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    Wisconsin Lawyer
    July 01, 2003

    Technology

    Now you can create specialized searches for customized results using Google, the world's biggest search engine database.

    Mary Koshollek

    Wisconsin Lawyer
    Vol. 76, No. 7, July 2003

    "Google" Your Way to Better Web Searching

    Now you can create specialized searches for customized results using Google, the world's biggest search engine database.

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    Mayr J. KoshollekMary J. Koshollek is director of library services at Godfrey & Kahn S.C., Milwaukee. She is a member of the Law Librarians Association of Wisconsin, which is sponsoring a series of articles on conducting efficient, effective research.

    by Mary J. Koshollek

    Google - www.google.com - is currently the biggest search engine database in the world1 and has been named the top search engine on the Web. It is an invaluable tool for Web research and gives quick results, whether finding a public document or getting background on legal and nonlegal topics. Busy legal researchers can use it for a number of specialized searches for customized results.

    Google was created in 1998 at Stanford University by two graduate students and was officially launched in the fall of 1999. Since its inception, Google's corporate philosophy has been to present a clean, simple interface, free from the ubiquitous ads that plague other search sites. It is a straightforward search tool that has some advanced search syntax but is more noted for its highly relevant results. It returns pages based on the number of sites linking to them and how often they are visited, indicating their popularity. When searching for a specific Web site, try Google's "I'm feeling lucky" button on the main search page. This feature bypasses the results page and goes to the first Web page that Google returns. Google also stores a snapshot of each page it visits under the "Cached" link on a results page. This feature might be helpful in finding old dot.com Web pages or disbanded company information.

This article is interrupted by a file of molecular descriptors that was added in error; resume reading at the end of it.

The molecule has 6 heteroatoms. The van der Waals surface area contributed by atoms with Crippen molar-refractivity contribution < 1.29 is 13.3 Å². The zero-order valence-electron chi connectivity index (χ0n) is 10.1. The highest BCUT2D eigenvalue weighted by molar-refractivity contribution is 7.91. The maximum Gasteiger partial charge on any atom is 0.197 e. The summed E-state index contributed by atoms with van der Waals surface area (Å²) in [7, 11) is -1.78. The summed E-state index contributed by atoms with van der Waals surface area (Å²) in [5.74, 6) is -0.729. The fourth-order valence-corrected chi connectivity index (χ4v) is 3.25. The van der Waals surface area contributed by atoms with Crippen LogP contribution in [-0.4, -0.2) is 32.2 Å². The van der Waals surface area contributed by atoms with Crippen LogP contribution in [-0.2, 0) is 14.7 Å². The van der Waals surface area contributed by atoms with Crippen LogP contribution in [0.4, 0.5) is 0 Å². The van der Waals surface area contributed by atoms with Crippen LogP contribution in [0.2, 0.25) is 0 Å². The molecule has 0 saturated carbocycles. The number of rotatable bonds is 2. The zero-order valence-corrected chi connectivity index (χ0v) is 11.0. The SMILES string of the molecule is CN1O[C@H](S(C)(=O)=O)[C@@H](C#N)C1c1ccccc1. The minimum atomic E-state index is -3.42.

Google's Differences

    Google doesn't read keyword or description meta tags like other search engines. It assigns its own description to each site by extracting relevant parts of the page to display in the Google results. Google employs a "PageRank™ " feature that, at times, can negatively affect your search, especially when you want to research a complex topic with a huge Web presence. Google lets you search full text of most PDF files on the Web as well as MS Word, PowerPoint, Excel, and Corel WordPerfect files. This is a big advantage over search engines like Yahoo! and Findlaw. If you are looking for technical information, Google also can specially search for files from the Microsoft, Linux, Mac, and Unix operating systems.

    Some "Googlese"

    The site's name is a wordplay inspired by "googol," a math/science term that describes the very large number of 10 to the 100th power (or 1 followed by 100 zeroes), which hints at the large number of Web pages that the search engine has indexed. The name also has inspired a lexicon of its own. Google's headquarters, now in Palo Alto, Calif., is known as the "Googleplex," and its more than 270 employees as "Googlers." More terms are "Googling" (using Google to search for information related to an individual) and "Googlewhacking" (a sport in which the user attempts to elicit a single result from a search).